Oh, time for garlic!

Planting garlic cloves in mid to late October will help get roots established before the ground freezes. Shoots may not emerge from the soil until the following spring. Separate the individual cloves no more than two days before planting. I like to use organic hardneck garlic from Johnny’s Seeds and cloves harvested from the summer (one wise community gardener uses the largest cloves she harvested so that she is propagating larger cloves over time).

Plant them with the base of the clove 2-3 inches deep with the pointed end up. Row spacing may vary, but spacing 4 inches apart within rows is satisfactory. Spacing will depend on the size of your planting and the space you have available. Plants can be arranged in rows 12 inches apart.

After planting, mulch with 3-4 inches of leaf or straw mulch. It will help with weed control, and will reduce fluctuating temperatures during the winter and early spring. Be sure to water in plants after you are done with the planting and mulching.

The Michigan State Extension Service is an excellent resource for home gardeners. Here is a link to one of their many articles about growing garlic https://www.canr.msu.edu/news/grow_your_own_garlic_this_fall

When is it time to plant?

When spring arrives, I can’t wait to work in the garden, but when is it too early?

The USDA hardiness zone map breaks the United States into zones based on average minimum winter temperature. That is, the coldest temperature we are likely to see each winter, on average, for a given location in the country. This is critical information for choosing landscape trees and shrubs since winter cold is one of the main determinants of where plants can survive.

In Michigan, our hardiness zones range from 4a in the western Upper Peninsula and northern Lower Peninsula, to 6b in the southeast and along the Lake Michigan lakeshore. Chelsea, Michigan is in zone 6a (-10 to -5 F).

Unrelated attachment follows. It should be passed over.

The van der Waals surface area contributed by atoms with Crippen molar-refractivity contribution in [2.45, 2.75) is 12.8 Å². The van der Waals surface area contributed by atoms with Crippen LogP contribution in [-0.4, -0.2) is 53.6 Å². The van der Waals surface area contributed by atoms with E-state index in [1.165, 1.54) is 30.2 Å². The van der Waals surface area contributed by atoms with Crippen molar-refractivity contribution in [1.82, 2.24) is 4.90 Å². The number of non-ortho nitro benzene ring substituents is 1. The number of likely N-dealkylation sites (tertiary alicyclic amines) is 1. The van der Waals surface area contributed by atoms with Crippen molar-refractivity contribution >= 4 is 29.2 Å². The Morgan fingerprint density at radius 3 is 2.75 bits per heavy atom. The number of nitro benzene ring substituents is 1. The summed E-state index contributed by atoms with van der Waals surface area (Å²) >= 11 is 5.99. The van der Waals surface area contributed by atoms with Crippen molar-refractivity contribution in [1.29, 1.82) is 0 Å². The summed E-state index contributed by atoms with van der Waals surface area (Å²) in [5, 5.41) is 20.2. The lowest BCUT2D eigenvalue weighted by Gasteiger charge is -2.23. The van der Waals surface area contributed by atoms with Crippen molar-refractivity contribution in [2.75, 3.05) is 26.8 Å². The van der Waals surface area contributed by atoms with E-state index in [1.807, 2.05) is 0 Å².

Each winter, on average, the risk of frost in Chelsea is from October 5 through May 4.

Almost certainly, however, Chelsea will receive frost from October 19 through April 19.

It is almost guaranteed that Chelsea will not get frost from May 20 through September 21.

Our frost-free growing season is around 154 days.

Here is a terrific resource on when to start and/or plant seeds based on the last frost date https://awaytogarden.com/when-to-start-seeds-calculator/

Vegetable Rotations

As a new community gardener, I made several mistakes in planning my haphazard garden plot last summer so I’m taking time during the winter months to work on a better plan for the upcoming season. One planning resource I’ve been using is the book “The New Organic Gardener” by Eliot Coleman. Eliot has been a market gardener for over 40 years and is quite knowledgeable about effective intensive organic gardening.

One area of garden planning I want to work on is plant rotation. Descriptions of the benefits of crop rotation can be found in the earliest agricultural writings of the Romans. Firmin Bear, a researcher at Rutgers University, has determined that a well-planned crop rotation strategy is worth 75% of everything else that might be done in an organic gardening, including pest control, tillage and fertilization. Crop rotation is the practice of changing the crop planted on a piece of ground each year. The successive plantings do not make the same demands on the soil for nutrients, nor do they share the same insect pests or diseases.

Based on years of experience and research, Colman suggests the following tried-and-true vegetable rotation:

  • Potatoes follow sweet corn.
  • Sweet corn follows the cabbage family (including broccoli, kale and cauliflower).
  • The cabbage family follows peas.
  • Peas follow tomatoes.
  • Tomatoes follow beans.
  • Beans follow root crops.
  • Root crops follow beans and/or potatoes.
  • Squash is grown after potatoes.

Happy garden planning!